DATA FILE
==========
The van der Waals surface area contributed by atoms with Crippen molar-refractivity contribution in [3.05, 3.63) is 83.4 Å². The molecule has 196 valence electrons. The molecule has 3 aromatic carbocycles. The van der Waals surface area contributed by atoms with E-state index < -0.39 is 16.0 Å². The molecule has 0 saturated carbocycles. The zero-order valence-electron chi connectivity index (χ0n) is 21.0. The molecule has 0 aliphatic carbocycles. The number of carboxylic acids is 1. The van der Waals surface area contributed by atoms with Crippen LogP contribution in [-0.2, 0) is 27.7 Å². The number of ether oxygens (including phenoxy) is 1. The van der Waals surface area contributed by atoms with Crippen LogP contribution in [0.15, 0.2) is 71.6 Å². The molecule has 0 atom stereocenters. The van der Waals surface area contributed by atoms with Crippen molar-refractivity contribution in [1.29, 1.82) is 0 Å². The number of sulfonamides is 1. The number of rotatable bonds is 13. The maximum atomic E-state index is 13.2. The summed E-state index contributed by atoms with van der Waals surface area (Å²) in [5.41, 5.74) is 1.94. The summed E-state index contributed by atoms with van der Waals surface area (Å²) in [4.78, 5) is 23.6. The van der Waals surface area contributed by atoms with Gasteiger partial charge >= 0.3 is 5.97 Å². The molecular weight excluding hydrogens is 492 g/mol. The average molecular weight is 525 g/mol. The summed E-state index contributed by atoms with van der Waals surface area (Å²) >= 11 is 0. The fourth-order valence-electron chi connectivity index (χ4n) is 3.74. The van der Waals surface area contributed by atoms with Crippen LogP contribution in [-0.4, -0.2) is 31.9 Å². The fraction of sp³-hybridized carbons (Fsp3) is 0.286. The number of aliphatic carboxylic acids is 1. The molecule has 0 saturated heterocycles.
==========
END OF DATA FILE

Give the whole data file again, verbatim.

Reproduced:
The van der Waals surface area contributed by atoms with Crippen molar-refractivity contribution in [3.05, 3.63) is 83.4 Å². The molecule has 196 valence electrons. The molecule has 3 aromatic carbocycles. The van der Waals surface area contributed by atoms with E-state index < -0.39 is 16.0 Å². The molecule has 0 saturated carbocycles. The zero-order valence-electron chi connectivity index (χ0n) is 21.0. The molecule has 0 aliphatic carbocycles. The number of carboxylic acids is 1. The van der Waals surface area contributed by atoms with Crippen LogP contribution in [-0.2, 0) is 27.7 Å². The number of ether oxygens (including phenoxy) is 1. The van der Waals surface area contributed by atoms with Crippen LogP contribution in [0.15, 0.2) is 71.6 Å². The molecule has 0 atom stereocenters. The van der Waals surface area contributed by atoms with Crippen molar-refractivity contribution in [1.29, 1.82) is 0 Å². The number of sulfonamides is 1. The number of rotatable bonds is 13. The maximum atomic E-state index is 13.2. The summed E-state index contributed by atoms with van der Waals surface area (Å²) in [5.41, 5.74) is 1.94. The summed E-state index contributed by atoms with van der Waals surface area (Å²) in [4.78, 5) is 23.6. The van der Waals surface area contributed by atoms with Gasteiger partial charge >= 0.3 is 5.97 Å². The molecular weight excluding hydrogens is 492 g/mol. The average molecular weight is 525 g/mol. The summed E-state index contributed by atoms with van der Waals surface area (Å²) >= 11 is 0. The fourth-order valence-electron chi connectivity index (χ4n) is 3.74. The van der Waals surface area contributed by atoms with Crippen LogP contribution in [-0.4, -0.2) is 31.9 Å². The fraction of sp³-hybridized carbons (Fsp3) is 0.286. The number of aliphatic carboxylic acids is 1. The molecule has 0 saturated heterocycles.